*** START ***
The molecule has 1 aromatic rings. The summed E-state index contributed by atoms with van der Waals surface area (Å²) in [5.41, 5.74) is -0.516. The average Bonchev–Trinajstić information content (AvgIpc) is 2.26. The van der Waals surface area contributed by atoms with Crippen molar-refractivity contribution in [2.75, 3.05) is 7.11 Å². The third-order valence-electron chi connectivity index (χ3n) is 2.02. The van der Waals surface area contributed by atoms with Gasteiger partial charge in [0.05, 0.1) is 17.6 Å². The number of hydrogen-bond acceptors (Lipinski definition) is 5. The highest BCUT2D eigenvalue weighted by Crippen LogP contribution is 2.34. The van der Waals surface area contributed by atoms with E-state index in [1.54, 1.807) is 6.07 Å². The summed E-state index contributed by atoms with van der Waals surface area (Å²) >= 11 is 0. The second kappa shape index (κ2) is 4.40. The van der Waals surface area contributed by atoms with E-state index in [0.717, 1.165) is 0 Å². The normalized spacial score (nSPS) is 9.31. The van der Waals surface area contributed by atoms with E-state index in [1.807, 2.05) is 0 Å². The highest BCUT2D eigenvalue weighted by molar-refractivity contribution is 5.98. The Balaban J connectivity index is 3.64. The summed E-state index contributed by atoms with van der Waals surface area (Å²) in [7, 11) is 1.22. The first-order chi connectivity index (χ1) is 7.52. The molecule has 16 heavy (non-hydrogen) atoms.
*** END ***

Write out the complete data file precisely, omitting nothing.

The molecule has 1 aromatic rings. The summed E-state index contributed by atoms with van der Waals surface area (Å²) in [5.41, 5.74) is -0.516. The average Bonchev–Trinajstić information content (AvgIpc) is 2.26. The van der Waals surface area contributed by atoms with Crippen molar-refractivity contribution in [2.75, 3.05) is 7.11 Å². The third-order valence-electron chi connectivity index (χ3n) is 2.02. The van der Waals surface area contributed by atoms with Gasteiger partial charge in [0.05, 0.1) is 17.6 Å². The number of hydrogen-bond acceptors (Lipinski definition) is 5. The highest BCUT2D eigenvalue weighted by Crippen LogP contribution is 2.34. The van der Waals surface area contributed by atoms with E-state index in [1.54, 1.807) is 6.07 Å². The summed E-state index contributed by atoms with van der Waals surface area (Å²) >= 11 is 0. The second kappa shape index (κ2) is 4.40. The van der Waals surface area contributed by atoms with E-state index in [0.717, 1.165) is 0 Å². The normalized spacial score (nSPS) is 9.31. The van der Waals surface area contributed by atoms with E-state index in [1.807, 2.05) is 0 Å². The highest BCUT2D eigenvalue weighted by molar-refractivity contribution is 5.98. The Balaban J connectivity index is 3.64. The summed E-state index contributed by atoms with van der Waals surface area (Å²) in [7, 11) is 1.22. The first-order chi connectivity index (χ1) is 7.52. The molecule has 16 heavy (non-hydrogen) atoms.